National Geographic Radio Programs

National Geographic Weekend


National Geographic Weekend Image: SRN Radio logo

April 05, 2008

This Week's Guests:

• Stick out your thumb and catch a ride…that’s what McKenzie Funk and Aaron Huey did all the way across Siberia. The two National Geographic grantees traveled the length of the newly completed Trans-Siberian Highway relying mostly on the caravans of car traders who take Japanese vehicles from the port in Vladivostock to the markets in the bigger cities in the west. Come along for the ride!

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Part 1 | Part 2

• As chief of the National Oceanic and Atmospheric Administration’s coral reef ecosystem division, Rusty Brainard dives into the Pacific Ocean to monitor the diversity of coral reefs. He tells Boyd about what changes he is seeing.

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• Biologist Victoria Wadley recently joined a group of scientists aboard a research vessel bound for the Southern Ocean. Their mission was to take a census of marine life. Boyd and Wadley discuss the trip and the many unusual creatures they found in the cold deep water off the Antarctic.

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• Seth Bauer, Editorial Director of the Green Guide, speaks with Boyd about how getting a new refrigerator just might save you money.

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• Annie Griffiths Belt was one of the first female photographers hired at National Geographic. She talks to Boyd about traveling to far-flung destinations with her bulky camera equipment and her two children. Griffiths’ new book, A Camera Two Kids and a Camel, showcases many of the exquisite photos that she collected in her travels and tells the often funny and touching story of her travels and work.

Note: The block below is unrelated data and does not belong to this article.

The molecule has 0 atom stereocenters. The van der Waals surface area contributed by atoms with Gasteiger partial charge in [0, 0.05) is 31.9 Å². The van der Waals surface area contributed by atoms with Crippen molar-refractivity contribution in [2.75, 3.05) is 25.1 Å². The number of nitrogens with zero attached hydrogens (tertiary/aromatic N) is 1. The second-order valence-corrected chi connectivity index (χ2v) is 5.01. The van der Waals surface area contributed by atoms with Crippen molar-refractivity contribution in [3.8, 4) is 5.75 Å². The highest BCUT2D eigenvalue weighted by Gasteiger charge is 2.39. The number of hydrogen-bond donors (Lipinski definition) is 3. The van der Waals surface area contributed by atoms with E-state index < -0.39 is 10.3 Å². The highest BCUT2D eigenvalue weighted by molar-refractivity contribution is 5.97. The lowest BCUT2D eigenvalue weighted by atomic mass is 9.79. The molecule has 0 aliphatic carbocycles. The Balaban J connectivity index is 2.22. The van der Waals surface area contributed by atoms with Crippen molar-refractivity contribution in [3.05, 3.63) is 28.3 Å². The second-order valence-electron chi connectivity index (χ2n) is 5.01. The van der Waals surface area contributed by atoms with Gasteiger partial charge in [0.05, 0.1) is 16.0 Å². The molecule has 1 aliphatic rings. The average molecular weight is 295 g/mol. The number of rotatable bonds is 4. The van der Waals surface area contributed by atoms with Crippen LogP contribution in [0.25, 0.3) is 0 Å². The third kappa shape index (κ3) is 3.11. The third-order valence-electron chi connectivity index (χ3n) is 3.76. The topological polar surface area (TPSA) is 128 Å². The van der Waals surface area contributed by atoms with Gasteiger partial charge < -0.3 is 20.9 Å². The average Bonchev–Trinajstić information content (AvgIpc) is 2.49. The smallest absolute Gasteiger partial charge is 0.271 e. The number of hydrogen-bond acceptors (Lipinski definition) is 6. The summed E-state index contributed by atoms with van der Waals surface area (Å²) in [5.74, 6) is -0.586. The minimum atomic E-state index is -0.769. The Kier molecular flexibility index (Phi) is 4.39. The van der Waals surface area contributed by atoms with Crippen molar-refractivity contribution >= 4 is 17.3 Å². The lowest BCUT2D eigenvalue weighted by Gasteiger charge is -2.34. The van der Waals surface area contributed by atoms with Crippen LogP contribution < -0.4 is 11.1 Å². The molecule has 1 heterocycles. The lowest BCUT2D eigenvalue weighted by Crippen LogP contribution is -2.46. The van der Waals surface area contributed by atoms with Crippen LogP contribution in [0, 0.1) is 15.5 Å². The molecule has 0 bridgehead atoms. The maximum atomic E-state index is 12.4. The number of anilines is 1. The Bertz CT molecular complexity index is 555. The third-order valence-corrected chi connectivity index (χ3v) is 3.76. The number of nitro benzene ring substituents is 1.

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• Easter Island, also known as Rapa Nui, is the most remote inhabited place in the world. NG Weekend producer Ben Shaw traveled to this small island and spoke with archeologist Edmundo Edwards. For nearly 50 years Edwards has lived on Rapa Nui and studied the mysterious statutes that populate the island.

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• Zoologist and behavioral ecologist Martin Wikelski is developing an unprecedented animal migration database. He is comparing long-lost records with new findings to find how animal movement can inform us about climate change and even predict the weather!

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• Copying nature gave us Velcro. Now engineers are studying the natural world to make painless needles, more fuel-efficient cars and self-cleaning paint. Tom Mueller discusses these developments and his article, Biomimetics, in the April issue of National Geographic magazine.

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• What do a monkey-man in Marrakech and the U.S. economy have in common? Boyd found out in his recent travels to Morocco.

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